Donors pledge $1.7 billion for Burkina Faso, Mail and Niger

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File-This June 4, 2020, file photo shows Women and children walk in a makeshift site for displaced people in Kongoussi, Burkina Faso. The U.N. humanitarian chief, Mark Lowcock, is hoping a major ministerial meeting on Tuesday, Oct. 20, 2020, will not only raise a billion dollars for the three countries at the epicenter of a humanitarian crisis in Africas Sahel region -- Burkina Faso, Mali, and Niger -- but spur leaders to address the underlying drivers including increasing conflict and insecurity, weak governance, and a lack of development (AP Photo/Sam Mednick, File)

TANZANIA – More than 20 donors pledged nearly $1 billion for the three countries at the epicenter of a humanitarian crisis in Africa’s Sahel region for this year and over $700 million for 2021 and beyond, the United Nations announced Tuesday.

U.N. spokesman Stephane Dujarric said the funds will help some 10 million people in Burkina Faso, Mali and Niger for the remainder of this year and through next year with nutrition, food, health services, water and sanitation, shelter, education, protection and support to survivors of gender-based violence.

U.N. Secretary-General Antonio Guterres told the high-level virtual donors meeting co-sponsored by the U.N., Denmark, Germany and the European Union that “the central Sahel region is at a breaking point” and humanitarian needs in the border region of the three countries “have reached record levels.”

“The security situation has deteriorated sharply, harshly affecting people’s daily lives,” he said. “Violence is rising, and women and girls are especially vulnerable. Internal displacement has increased twenty-fold in less than two years. Climate change is threatening people’s livelihoods. And COVID-19 is making all of it worse.”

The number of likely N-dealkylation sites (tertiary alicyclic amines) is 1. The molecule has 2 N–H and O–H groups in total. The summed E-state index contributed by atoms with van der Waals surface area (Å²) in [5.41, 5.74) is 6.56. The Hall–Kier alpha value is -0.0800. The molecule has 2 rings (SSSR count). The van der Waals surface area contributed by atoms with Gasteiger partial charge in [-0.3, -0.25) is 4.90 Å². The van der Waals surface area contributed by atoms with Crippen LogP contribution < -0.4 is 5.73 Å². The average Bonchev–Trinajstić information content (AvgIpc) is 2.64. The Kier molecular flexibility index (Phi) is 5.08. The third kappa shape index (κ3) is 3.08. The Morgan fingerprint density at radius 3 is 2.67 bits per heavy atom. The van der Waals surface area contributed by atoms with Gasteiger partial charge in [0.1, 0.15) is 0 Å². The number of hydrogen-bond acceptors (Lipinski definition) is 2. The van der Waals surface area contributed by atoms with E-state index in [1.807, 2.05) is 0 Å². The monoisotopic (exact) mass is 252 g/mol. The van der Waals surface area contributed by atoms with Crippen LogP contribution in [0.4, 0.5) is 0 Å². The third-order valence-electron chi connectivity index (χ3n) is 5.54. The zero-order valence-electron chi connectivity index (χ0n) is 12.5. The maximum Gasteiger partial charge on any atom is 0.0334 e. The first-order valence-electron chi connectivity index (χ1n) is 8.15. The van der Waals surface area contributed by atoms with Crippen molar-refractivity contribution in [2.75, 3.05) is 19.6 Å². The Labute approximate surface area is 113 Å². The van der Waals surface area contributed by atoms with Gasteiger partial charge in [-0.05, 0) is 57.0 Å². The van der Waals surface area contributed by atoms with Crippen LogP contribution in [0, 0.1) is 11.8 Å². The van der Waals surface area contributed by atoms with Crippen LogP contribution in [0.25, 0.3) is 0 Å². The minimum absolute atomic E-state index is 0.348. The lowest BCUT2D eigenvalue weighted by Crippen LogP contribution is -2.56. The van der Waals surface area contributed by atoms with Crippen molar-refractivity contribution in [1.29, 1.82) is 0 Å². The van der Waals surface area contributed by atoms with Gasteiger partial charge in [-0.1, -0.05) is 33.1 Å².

The U.N. chief said this downward spiral “is a microcosm of cascading global risks converging in one region,” and needs to be reversed with a renewed push for peace and reconciliation.

U.N. humanitarian chief Mark Lowcock reiterated that “nowhere in the world worries me as much as the Sahel in the medium-term.” And he again expressed fear that the region “is very close to a tipping point, with ripple effects that could reach neighboring countries and further afield.”

Lowcock said more than 13 million people in Burkina Faso, Mali and Niger need emergency assistance to survive, including 5 million children.

Before the meeting, he told The Associated Press that the troubling situation in the three countries is a symptom of failure to deal with a broad range of political, security and development challenges, as well as rapid population growth and climate change.